Injunction (Dys)Function: Inglewood has a Gang Problem, But What's the Solution? | KCET
Injunction (Dys)Function: Inglewood has a Gang Problem, But What's the Solution?
There's a guy in my neighborhood who I'll call Ricky. I met him a couple of years after moving here to this southeast corner of Inglewood, shortly after I acquired my first rescue dog and started taking him on morning walks. Ricky lives on 108th Street, the main street just north of me, and in my walks I'd see him working on cars parked in front of his house, sometimes alone but usually surrounded by a few other guys who either owned the cars or were helping him out.
Ricky's about thirty and an independent mechanic - like me, a freelancer. Over the years he's moved past being a person I greet in my daily transit to something between an acquaintance and a friend. He's offered his mechanic services. He asks after Toby (and now two more dogs, Maude and Honey) and reports stray dog sightings because he knows I love animals and always have an eye out for any that might be in distress. He's gone after a few strays himself. In addition to being a mechanic, he sometimes works with a local plumber who also lives around the corner from me, and so he's been in and under my house doing plumbing work. All in all, Ricky and I have developed a familiarity that puts me at ease whenever I see him and reinforces all the good feelings I have about living here.
I bring up Ricky because the city of Inglewood is on a fast track to acquiring a gang injunction. It has been since last summer, and this month the cash-strapped city has approved money to hasten its implementation. The city certainly has gang problems which tend to express themselves in my neighborhood, a "border" area between gangs in Inglewood and L.A. to the east. When I walk, I'm always on the lookout for fresh graffiti that mars not just the tidy brick fences and utility boxes, but the good feelings and civic pride I need to walk at all.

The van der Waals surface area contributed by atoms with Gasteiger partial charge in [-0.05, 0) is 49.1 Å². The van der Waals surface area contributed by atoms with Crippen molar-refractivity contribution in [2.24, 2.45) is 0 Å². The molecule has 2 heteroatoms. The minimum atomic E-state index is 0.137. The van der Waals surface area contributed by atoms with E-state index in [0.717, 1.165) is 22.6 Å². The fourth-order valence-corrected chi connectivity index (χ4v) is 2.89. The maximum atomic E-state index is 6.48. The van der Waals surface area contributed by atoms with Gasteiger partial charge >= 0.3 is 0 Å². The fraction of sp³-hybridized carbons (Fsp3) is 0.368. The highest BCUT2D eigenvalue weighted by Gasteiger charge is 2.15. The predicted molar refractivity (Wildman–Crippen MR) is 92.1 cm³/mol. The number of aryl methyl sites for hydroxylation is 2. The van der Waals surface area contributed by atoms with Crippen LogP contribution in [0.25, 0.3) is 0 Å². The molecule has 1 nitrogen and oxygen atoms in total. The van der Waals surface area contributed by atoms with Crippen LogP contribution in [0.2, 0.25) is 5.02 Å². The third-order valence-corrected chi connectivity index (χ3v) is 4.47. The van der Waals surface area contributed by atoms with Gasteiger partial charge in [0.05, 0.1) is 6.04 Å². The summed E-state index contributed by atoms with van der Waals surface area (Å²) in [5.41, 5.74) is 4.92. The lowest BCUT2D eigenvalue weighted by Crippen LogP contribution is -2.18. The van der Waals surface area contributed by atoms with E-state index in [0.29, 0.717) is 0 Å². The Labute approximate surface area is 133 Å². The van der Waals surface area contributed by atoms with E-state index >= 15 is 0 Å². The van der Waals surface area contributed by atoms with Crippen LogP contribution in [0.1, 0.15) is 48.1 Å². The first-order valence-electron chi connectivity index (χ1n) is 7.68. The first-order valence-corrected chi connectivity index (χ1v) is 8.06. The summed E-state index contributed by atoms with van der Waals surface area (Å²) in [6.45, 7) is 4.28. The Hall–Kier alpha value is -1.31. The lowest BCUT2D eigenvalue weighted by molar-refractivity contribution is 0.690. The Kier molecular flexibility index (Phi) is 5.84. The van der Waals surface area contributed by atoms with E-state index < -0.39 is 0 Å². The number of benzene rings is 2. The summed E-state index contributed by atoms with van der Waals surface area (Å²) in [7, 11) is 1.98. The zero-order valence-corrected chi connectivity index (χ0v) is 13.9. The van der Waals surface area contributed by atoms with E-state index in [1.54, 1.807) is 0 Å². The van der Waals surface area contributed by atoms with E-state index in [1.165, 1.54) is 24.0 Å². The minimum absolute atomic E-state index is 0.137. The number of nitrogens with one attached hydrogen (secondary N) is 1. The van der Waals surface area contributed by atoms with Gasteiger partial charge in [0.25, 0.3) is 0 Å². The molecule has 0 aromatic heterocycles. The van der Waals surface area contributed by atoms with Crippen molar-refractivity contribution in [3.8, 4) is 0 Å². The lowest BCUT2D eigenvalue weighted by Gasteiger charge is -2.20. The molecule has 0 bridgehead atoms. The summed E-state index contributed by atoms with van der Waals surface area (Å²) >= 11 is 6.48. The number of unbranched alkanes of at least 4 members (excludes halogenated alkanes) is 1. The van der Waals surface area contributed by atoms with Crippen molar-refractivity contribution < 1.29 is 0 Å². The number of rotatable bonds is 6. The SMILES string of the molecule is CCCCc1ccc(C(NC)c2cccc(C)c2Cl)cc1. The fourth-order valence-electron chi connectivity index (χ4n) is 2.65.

But the idea of using a gang injunction to suppress that graffiti and it perpetrators makes me uneasy in another way. Even the most carefully worded injunction will catch in its crosshairs young men who aren't gang members but who probably know a few - in this part of town, how could they not? What if a gang member is somebody's cousin or brother, and the forbidden association is familial, not criminal? And if non-gang members get swept up in any kind of arrest or charge of injunction violation, however bogus in the end, that initiates a "career" in the criminal justice system that will haunt the young man for life. Everybody I know knows this.
Young black men can least afford to get caught up. The working life Ricky has made for himself is admirable and important to the life of our neighborhood, but it is fragile; it can be disrupted in a moment and replaced by something much less productive. And the bottom line, what makes the injunction solution so troubling, is that these potential criminals that law enforcement targets with injunctions are part of the community. They are us. We are not residents looking to gentrify a place that we recently moved into and want to clean up and make presentable. Things are much more intimate than that. The truth is that all these young men belong here in the same way we do, the dogwalkers and plumbers and plain neighbors. The only real solution to the gang trouble is to acknowledge this and act accordingly.
Which I do every time I see Ricky and his posse - from across 108th, I wave. They brighten and wave back. We continue to honor a pact that seems to me more powerful and more stabilizing than any threat of punishment could ever be.
Journalist and op-ed columnist Erin Aubry Kaplan's first-person accounts of politics and identity in Los Angeles, with an eye towards the city's African American community, appear every Thursday on KCET's SoCal Focus blog. Read all her posts here.
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